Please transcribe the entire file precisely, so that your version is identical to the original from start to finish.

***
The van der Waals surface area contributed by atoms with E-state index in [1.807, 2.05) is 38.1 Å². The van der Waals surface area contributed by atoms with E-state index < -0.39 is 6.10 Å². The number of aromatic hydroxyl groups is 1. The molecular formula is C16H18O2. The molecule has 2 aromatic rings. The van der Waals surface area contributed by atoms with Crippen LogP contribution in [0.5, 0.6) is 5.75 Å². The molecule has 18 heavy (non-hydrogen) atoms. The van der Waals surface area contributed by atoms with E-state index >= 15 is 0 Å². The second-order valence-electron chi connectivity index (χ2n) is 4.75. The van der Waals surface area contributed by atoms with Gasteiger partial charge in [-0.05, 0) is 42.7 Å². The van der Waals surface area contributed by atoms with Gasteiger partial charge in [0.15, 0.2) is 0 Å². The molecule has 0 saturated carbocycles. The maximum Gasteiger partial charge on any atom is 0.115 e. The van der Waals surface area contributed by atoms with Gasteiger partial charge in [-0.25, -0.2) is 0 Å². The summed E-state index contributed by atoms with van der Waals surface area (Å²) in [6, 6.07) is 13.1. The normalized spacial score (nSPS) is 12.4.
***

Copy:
The van der Waals surface area contributed by atoms with E-state index in [1.807, 2.05) is 38.1 Å². The van der Waals surface area contributed by atoms with E-state index < -0.39 is 6.10 Å². The number of aromatic hydroxyl groups is 1. The molecular formula is C16H18O2. The molecule has 2 aromatic rings. The van der Waals surface area contributed by atoms with Crippen LogP contribution in [0.5, 0.6) is 5.75 Å². The molecule has 18 heavy (non-hydrogen) atoms. The van der Waals surface area contributed by atoms with E-state index >= 15 is 0 Å². The second-order valence-electron chi connectivity index (χ2n) is 4.75. The van der Waals surface area contributed by atoms with Gasteiger partial charge in [-0.05, 0) is 42.7 Å². The van der Waals surface area contributed by atoms with Gasteiger partial charge in [0.15, 0.2) is 0 Å². The molecule has 0 saturated carbocycles. The maximum Gasteiger partial charge on any atom is 0.115 e. The van der Waals surface area contributed by atoms with Gasteiger partial charge in [-0.25, -0.2) is 0 Å². The summed E-state index contributed by atoms with van der Waals surface area (Å²) in [6, 6.07) is 13.1. The normalized spacial score (nSPS) is 12.4.